Django Freeman at Werribee (Image: Jarrad Dooley)
No Melbourne trainer can boast the depth of experience with imported horses in recent seasons as Robert Hickmott, so his report on the first 11 days in Melbourne of intriguing German horse Django Freeman carries a deal of weight.
And thankfully for Hickmott and a syndicate put together late last year by Suman Hedge, the news could barely hold more promise.
"We couldn't be happier with the horse since his arrival," Hickmott said after supervising Django Freeman's two laps of the sand track at the Werribee International Horse Centre on Wednesday morning.
"He's put on weight - he's about 471 (kilograms) at the moment. He's holding a little bit of condition, which is fantastic after a trip halfway around the world."
As the former private trainer for Lloyd Williams' Macedon Lodge stable, Hickmott has vast experience with imported horses as he's saddled 17 internationals in the Melbourne Cup over the past decade for two wins, with Green Moon (2012) and Almandin (2016).
He admits it can be a lottery of sorts identifying the horses that will immediately acclimatise and find their best form but said Django Freeman was showing none of the worrying signs a horse is not coping with a new environment in a different hemisphere.
"You don't know until you do try them," he said. "Until we put the acid test on them in a Group 1 race too. It's a big task for them first-up but it can be done as we've seen in the past and hopefully he'll be one of those horses that can put his hand up," Hickmott said.
"His head has never left the feed bin. He's licked out every day since he's been here and he's drank 20 litres a day.
"He's got a terrific attitude under saddle and in the stable environment and his temperature has been settled throughout his time here at Werribee and so, hopefully, that can remain the same and so we can leave here (quarantine) on Saturday as we need to get a full tick of approval from the vets.
"He's a very light, athletic colt and typical of the European breed.
"He's not heavy on his feet, which stands him in good stead to acclimatise him to our firmer tracks over here and his attitude to boot.
"Obviously we haven't put any pressure on him here at this stage. We'll wait to do that in gallops at Caulfield and Sandown when we are readying for a first-up tilt at maybe the Turnbull Stakes (October 5)."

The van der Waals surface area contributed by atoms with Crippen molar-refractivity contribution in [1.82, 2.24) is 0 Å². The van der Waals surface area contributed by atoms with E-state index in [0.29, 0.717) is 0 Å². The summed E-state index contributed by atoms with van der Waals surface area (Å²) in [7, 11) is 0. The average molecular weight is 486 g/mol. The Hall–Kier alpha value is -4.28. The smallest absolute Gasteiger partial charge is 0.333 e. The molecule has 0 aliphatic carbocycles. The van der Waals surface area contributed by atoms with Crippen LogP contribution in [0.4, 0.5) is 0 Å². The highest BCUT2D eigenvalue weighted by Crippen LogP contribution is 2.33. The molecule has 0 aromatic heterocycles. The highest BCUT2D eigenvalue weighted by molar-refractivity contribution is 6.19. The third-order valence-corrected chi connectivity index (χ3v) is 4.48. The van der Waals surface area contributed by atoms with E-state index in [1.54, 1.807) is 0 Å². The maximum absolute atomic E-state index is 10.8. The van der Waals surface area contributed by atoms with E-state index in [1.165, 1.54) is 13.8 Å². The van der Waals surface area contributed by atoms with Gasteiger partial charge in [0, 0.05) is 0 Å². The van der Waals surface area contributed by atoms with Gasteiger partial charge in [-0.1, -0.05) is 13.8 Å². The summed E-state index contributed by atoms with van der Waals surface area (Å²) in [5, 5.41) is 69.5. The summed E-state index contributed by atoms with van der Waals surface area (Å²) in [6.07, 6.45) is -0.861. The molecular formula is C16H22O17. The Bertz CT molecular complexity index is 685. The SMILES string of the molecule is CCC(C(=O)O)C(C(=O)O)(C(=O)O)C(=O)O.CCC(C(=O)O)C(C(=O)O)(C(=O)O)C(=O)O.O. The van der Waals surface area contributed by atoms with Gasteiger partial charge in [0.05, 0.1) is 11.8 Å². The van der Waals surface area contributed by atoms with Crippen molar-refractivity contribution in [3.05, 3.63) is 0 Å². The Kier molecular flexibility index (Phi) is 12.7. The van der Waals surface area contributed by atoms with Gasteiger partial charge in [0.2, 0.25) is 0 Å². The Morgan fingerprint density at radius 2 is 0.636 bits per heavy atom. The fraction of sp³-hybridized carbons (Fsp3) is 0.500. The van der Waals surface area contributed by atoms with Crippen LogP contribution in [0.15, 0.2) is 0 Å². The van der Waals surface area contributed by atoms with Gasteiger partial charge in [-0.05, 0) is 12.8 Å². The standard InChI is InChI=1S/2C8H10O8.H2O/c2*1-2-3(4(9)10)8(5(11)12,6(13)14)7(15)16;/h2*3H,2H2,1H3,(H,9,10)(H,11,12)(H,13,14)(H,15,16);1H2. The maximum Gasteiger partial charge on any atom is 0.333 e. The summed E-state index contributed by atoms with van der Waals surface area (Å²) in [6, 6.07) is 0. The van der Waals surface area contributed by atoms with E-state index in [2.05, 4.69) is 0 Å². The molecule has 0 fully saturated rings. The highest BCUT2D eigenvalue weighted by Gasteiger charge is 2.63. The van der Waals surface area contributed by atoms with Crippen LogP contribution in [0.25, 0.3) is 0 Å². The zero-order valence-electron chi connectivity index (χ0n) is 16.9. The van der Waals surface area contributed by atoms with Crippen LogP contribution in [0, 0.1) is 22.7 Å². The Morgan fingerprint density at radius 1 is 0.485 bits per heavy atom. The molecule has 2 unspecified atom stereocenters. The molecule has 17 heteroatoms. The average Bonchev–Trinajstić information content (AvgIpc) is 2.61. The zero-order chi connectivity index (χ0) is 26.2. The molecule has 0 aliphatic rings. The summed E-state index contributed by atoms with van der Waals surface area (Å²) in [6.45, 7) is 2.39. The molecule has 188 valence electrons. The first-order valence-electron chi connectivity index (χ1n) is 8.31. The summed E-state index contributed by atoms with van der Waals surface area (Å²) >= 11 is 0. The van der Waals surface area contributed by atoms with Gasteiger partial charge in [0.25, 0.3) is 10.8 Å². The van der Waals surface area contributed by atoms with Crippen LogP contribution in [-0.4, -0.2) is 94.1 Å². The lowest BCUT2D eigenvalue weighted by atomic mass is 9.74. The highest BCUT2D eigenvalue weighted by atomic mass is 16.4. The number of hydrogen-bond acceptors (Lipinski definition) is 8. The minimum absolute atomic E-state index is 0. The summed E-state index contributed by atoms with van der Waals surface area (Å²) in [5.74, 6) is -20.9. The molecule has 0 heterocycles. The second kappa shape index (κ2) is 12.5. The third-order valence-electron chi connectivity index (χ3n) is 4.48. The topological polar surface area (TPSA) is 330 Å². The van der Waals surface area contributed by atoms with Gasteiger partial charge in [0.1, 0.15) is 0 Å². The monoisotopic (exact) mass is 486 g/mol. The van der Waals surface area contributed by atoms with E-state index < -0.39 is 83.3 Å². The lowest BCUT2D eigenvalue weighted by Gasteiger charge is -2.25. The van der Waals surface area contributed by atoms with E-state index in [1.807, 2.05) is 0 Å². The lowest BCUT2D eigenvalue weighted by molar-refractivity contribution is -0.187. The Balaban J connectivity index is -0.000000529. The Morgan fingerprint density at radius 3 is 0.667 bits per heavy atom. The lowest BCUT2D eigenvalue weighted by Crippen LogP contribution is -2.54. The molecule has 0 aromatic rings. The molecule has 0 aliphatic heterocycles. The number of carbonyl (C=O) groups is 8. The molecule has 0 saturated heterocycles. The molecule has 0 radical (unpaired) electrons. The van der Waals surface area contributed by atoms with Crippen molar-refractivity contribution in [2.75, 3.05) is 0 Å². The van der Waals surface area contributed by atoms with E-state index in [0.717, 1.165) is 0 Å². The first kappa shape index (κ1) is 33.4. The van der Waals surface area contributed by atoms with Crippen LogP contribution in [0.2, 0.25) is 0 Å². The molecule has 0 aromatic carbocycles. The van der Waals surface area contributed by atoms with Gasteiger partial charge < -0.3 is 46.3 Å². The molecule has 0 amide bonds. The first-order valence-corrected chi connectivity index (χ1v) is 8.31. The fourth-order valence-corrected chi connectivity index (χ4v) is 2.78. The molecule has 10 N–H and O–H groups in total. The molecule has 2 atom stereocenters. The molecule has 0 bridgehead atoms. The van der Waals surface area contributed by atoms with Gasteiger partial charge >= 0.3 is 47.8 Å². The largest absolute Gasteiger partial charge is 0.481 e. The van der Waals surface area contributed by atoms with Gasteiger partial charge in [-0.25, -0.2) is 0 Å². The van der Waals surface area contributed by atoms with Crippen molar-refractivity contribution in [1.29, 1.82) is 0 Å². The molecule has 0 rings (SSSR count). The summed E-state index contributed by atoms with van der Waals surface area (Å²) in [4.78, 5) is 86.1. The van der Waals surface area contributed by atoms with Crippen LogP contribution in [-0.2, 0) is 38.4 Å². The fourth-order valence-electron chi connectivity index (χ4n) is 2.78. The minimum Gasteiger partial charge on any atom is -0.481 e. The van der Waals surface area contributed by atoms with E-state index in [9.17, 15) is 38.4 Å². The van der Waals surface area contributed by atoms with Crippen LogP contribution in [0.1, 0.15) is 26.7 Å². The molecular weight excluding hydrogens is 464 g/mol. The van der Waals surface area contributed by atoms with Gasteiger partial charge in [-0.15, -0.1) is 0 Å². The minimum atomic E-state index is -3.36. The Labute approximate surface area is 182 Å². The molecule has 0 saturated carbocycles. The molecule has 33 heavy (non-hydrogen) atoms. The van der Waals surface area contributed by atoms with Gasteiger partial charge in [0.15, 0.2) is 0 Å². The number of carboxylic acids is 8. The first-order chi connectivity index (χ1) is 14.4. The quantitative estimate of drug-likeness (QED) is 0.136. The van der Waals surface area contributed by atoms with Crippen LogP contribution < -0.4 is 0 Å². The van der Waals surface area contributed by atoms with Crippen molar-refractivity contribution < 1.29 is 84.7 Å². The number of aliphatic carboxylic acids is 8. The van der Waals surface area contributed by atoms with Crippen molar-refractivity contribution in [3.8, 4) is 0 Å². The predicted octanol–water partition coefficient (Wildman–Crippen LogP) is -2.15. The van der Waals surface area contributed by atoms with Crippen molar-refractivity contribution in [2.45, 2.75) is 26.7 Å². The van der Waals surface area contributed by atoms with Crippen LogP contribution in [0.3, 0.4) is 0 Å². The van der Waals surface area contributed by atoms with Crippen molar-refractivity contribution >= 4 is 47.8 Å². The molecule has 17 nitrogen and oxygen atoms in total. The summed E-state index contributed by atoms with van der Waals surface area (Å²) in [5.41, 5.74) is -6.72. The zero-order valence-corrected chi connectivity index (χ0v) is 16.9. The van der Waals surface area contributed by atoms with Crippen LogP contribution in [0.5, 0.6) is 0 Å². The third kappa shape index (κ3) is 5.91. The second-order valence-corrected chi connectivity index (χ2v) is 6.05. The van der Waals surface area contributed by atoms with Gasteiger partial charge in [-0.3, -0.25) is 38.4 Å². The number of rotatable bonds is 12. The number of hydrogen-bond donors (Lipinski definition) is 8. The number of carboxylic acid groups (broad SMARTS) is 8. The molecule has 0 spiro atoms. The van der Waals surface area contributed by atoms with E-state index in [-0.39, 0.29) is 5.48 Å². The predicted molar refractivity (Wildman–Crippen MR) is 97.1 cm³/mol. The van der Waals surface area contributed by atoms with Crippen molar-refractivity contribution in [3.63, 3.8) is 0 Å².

Bookmakers are wary of Django Freeman, rating him third favourite in the Caulfield Cup and keeping him safe also in Cox Plate markets.
He is a stoutly bred German import, as were Melbourne Cup winners Protectionist and Almandin, but unlike that pair, a middle distance may ultimately be his preferred trip despite boasting a second placing in the German Derby (2400m) in June.
"He has a turn of foot, he's very stoutly bred the horse and as a two-year-old he shouldn't have been doing what he was doing," Hickmott noted.
"They (German trainers) are able to push their horses a little bit further than ours in a two-year-old prep with the soft tracks over there. They don't get so much shin soreness and they can get a great aerobic capacity into the horses.
"I think it's going to be a learning curve for us all where he stands in Australia racing first-up in the Turnbull. If he happens to win the Turnbull, there's a $1 million carrot for the bonus into the Cox Plate and being a colt there are big residual awards there for him."
Unlike his namesake in the film Django Unchained, Hickmott said the horse, who is a three-year-old by Northern Hemisphere time, was very placid.
"Jacob Rule is looking after the horse and he said he's the quietest colt he's ever touched," the trainer said.
"He's just an absolute gentleman. Schabau's a bit of a lad but he's totally a different horse to him. He's a kid's pony."
Hickmott was happy to compare Django Freeman with Schabau as, despite their personality differences, both are German imports and Schabau opened his Australian account earlier this year with three wins from as many starts before falling to a tendon injury.
His trainer, who helped nurse another German import, Almandin, back from a tendon injury to Melbourne Cup glory, is expecting a full recovery from Schabau in time for the 2020 Melbourne Cup.
"We're giving him the traditional 10 months off and we'll start to look at a bit of rehab later in the year or early next year and bring him up nice and slow with lots of soft kilometres under their legs," he said.
"He's one of those horses that has a 34 (seconds) in him at the end of a two-mile race."